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Frenchtown gets $1 million grant to enhance streetscape


Frenchtown has been awarded a $1 million grant to improve its downtown streetscape.

The federal money, dispensed by the state Department of Transportation and the North Jersey Transportation Planning Authority, aims to enhance walkability and bicyclist access downtown while enhancing the borough’s charm.

The project area includes commercial portions of Bridge, Race, Harrison, Second, Front and Lott streets and Trenton and Kingwood avenues.

The money will fix heaved sidewalks, install new ADA-compliant curb ramps, buy decorative pedestrian-scale street lights, pedestrian-safety bollards, trees and other plantings, and “street furniture.” such as benches, trash receptacles, bike racks and planters.

Also on the list is signage. This would include wayfinding signs, banners and welcome signs. In 1984 the Frenchtown Business and Professional Association posted five welcome signs on the borough’s perimeter, but only the one on Route 513 remains.

This grant would implement the recommendations made by an ad hoc committee whose members were Councilwoman Caroline Scutt; Kandy Ferree, borough resident and ArtYard’s director of strategy, partnerships and operations;planning board chair Randi Eckel, planning board member Gordon Dragt; and downtown redeveloper Dorsey Reading.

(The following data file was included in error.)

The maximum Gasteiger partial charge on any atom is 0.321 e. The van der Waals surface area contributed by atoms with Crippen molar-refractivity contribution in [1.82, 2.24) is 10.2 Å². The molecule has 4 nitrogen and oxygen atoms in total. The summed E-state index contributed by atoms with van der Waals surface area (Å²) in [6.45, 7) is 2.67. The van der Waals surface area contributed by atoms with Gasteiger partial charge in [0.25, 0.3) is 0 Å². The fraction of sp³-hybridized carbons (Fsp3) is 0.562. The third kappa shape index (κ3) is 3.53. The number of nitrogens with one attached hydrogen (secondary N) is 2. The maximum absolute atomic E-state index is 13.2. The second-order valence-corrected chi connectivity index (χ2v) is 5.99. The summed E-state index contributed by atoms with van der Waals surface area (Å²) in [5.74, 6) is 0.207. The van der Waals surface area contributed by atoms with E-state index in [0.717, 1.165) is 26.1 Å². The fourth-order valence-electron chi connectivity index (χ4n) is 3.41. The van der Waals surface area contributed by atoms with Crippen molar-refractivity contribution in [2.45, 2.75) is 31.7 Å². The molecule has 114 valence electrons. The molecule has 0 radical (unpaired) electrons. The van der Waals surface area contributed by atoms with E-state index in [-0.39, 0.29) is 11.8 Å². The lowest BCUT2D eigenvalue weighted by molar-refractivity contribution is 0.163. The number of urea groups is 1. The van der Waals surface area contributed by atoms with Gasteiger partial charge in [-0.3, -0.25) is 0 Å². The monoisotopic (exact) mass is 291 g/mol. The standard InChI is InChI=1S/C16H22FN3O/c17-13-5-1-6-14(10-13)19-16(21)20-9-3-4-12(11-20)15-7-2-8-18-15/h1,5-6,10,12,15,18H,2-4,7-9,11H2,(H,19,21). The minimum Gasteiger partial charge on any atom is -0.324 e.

In announcing that the grant would be forthcoming, Mayor Brad Myhre called it “transformational” and said that “the money will go a long way in helping Frenchtown recover from the last August’s fire and also with future business retention and attraction.”

The fire, which started after a truck crashed into a pizzeria’s propane tanks, has left an ugly gap, accentuated by chain-link fencing, at the corner of Bridge Street and Trenton Avenue. Next door, the popular Frenchtown Cafe, damaged by water and fire, is expected to reopen this summer. Dorsey Reading is overseeing that extensive rehab, which aims to make the building look the way it did a century ago.

Meanwhile, don’t look for those streetscape improvements right away.

“The borough will need to work though the program guidelines upon receipt from NJDOT. These guidelines generally range from additional required engineering work, including surveying, acknowledgment of federal program funding guidelines, and review of our plans to ensure they enhance ADA compliance, to name a few” of the steps to be taken, according to the mayor, a man who is not daunted by governmental process.

“My hope is that we will be in a position to move forward by Labor Day 2020. But that will be contingent on federal and state review of our project,” he said.